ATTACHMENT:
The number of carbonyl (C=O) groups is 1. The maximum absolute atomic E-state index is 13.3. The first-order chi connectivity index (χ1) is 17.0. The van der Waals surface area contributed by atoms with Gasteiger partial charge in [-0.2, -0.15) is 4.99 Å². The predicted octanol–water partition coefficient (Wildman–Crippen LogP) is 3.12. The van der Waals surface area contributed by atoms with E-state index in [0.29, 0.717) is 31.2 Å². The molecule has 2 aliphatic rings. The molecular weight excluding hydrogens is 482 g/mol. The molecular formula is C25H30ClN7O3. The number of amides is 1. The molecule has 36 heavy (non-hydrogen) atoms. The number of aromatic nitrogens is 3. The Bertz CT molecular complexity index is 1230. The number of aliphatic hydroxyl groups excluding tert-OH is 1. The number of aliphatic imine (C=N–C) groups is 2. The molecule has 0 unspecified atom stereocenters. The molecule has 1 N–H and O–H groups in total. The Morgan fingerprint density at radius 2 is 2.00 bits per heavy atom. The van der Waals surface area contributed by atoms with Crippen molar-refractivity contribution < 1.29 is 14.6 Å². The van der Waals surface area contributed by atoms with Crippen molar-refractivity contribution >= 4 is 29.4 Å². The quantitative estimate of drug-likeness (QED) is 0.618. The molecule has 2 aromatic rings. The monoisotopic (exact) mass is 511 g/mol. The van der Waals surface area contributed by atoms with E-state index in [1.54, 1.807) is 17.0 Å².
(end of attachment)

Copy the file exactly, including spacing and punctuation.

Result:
The number of carbonyl (C=O) groups is 1. The maximum absolute atomic E-state index is 13.3. The first-order chi connectivity index (χ1) is 17.0. The van der Waals surface area contributed by atoms with Gasteiger partial charge in [-0.2, -0.15) is 4.99 Å². The predicted octanol–water partition coefficient (Wildman–Crippen LogP) is 3.12. The van der Waals surface area contributed by atoms with E-state index in [0.29, 0.717) is 31.2 Å². The molecule has 2 aliphatic rings. The molecular weight excluding hydrogens is 482 g/mol. The molecular formula is C25H30ClN7O3. The number of amides is 1. The molecule has 36 heavy (non-hydrogen) atoms. The number of aromatic nitrogens is 3. The Bertz CT molecular complexity index is 1230. The number of aliphatic hydroxyl groups excluding tert-OH is 1. The number of aliphatic imine (C=N–C) groups is 2. The molecule has 0 unspecified atom stereocenters. The molecule has 1 N–H and O–H groups in total. The Morgan fingerprint density at radius 2 is 2.00 bits per heavy atom. The van der Waals surface area contributed by atoms with Crippen molar-refractivity contribution < 1.29 is 14.6 Å². The van der Waals surface area contributed by atoms with Crippen molar-refractivity contribution >= 4 is 29.4 Å². The quantitative estimate of drug-likeness (QED) is 0.618. The molecule has 2 aromatic rings. The monoisotopic (exact) mass is 511 g/mol. The van der Waals surface area contributed by atoms with E-state index in [1.54, 1.807) is 17.0 Å².